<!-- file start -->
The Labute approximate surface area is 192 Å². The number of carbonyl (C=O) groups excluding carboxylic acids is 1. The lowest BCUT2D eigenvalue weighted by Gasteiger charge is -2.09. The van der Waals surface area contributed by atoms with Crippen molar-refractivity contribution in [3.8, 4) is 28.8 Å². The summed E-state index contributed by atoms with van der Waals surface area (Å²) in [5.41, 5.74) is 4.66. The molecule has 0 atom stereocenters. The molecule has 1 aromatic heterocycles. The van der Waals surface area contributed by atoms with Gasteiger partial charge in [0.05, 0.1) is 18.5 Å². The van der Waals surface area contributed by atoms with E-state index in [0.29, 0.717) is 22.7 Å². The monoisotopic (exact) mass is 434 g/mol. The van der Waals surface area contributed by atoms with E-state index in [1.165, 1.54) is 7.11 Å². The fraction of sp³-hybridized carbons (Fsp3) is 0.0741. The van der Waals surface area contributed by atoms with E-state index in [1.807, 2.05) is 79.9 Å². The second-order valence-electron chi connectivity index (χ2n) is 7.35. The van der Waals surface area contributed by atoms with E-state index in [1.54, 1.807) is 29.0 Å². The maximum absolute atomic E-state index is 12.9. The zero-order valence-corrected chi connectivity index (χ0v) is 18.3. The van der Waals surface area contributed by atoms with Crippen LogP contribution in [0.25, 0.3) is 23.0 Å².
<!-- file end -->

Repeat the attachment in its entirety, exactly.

The Labute approximate surface area is 192 Å². The number of carbonyl (C=O) groups excluding carboxylic acids is 1. The lowest BCUT2D eigenvalue weighted by Gasteiger charge is -2.09. The van der Waals surface area contributed by atoms with Crippen molar-refractivity contribution in [3.8, 4) is 28.8 Å². The summed E-state index contributed by atoms with van der Waals surface area (Å²) in [5.41, 5.74) is 4.66. The molecule has 0 atom stereocenters. The molecule has 1 aromatic heterocycles. The van der Waals surface area contributed by atoms with Gasteiger partial charge in [0.05, 0.1) is 18.5 Å². The van der Waals surface area contributed by atoms with E-state index in [0.29, 0.717) is 22.7 Å². The monoisotopic (exact) mass is 434 g/mol. The van der Waals surface area contributed by atoms with E-state index in [1.165, 1.54) is 7.11 Å². The fraction of sp³-hybridized carbons (Fsp3) is 0.0741. The van der Waals surface area contributed by atoms with E-state index in [1.807, 2.05) is 79.9 Å². The second-order valence-electron chi connectivity index (χ2n) is 7.35. The van der Waals surface area contributed by atoms with E-state index in [1.54, 1.807) is 29.0 Å². The maximum absolute atomic E-state index is 12.9. The zero-order valence-corrected chi connectivity index (χ0v) is 18.3. The van der Waals surface area contributed by atoms with Crippen LogP contribution in [0.25, 0.3) is 23.0 Å².